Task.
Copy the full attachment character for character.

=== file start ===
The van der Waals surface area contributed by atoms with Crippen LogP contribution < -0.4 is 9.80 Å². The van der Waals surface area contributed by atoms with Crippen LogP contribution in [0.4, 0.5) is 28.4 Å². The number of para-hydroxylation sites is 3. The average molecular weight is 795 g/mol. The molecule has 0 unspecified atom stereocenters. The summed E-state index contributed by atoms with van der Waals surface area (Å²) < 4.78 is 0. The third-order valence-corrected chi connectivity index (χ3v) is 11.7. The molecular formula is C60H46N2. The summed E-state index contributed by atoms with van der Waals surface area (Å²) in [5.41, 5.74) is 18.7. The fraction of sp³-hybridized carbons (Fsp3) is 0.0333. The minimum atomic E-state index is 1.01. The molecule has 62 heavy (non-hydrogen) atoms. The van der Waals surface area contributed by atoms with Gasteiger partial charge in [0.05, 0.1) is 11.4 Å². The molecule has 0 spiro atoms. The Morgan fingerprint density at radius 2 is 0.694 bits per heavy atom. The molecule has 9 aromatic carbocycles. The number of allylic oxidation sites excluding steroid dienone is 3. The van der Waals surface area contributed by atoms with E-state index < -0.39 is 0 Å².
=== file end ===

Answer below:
The van der Waals surface area contributed by atoms with Crippen LogP contribution < -0.4 is 9.80 Å². The van der Waals surface area contributed by atoms with Crippen LogP contribution in [0.4, 0.5) is 28.4 Å². The number of para-hydroxylation sites is 3. The average molecular weight is 795 g/mol. The molecule has 0 unspecified atom stereocenters. The summed E-state index contributed by atoms with van der Waals surface area (Å²) < 4.78 is 0. The third-order valence-corrected chi connectivity index (χ3v) is 11.7. The molecular formula is C60H46N2. The summed E-state index contributed by atoms with van der Waals surface area (Å²) in [5.41, 5.74) is 18.7. The fraction of sp³-hybridized carbons (Fsp3) is 0.0333. The minimum atomic E-state index is 1.01. The molecule has 62 heavy (non-hydrogen) atoms. The van der Waals surface area contributed by atoms with Gasteiger partial charge in [0.05, 0.1) is 11.4 Å². The molecule has 0 spiro atoms. The Morgan fingerprint density at radius 2 is 0.694 bits per heavy atom. The molecule has 9 aromatic carbocycles. The number of allylic oxidation sites excluding steroid dienone is 3. The van der Waals surface area contributed by atoms with E-state index < -0.39 is 0 Å².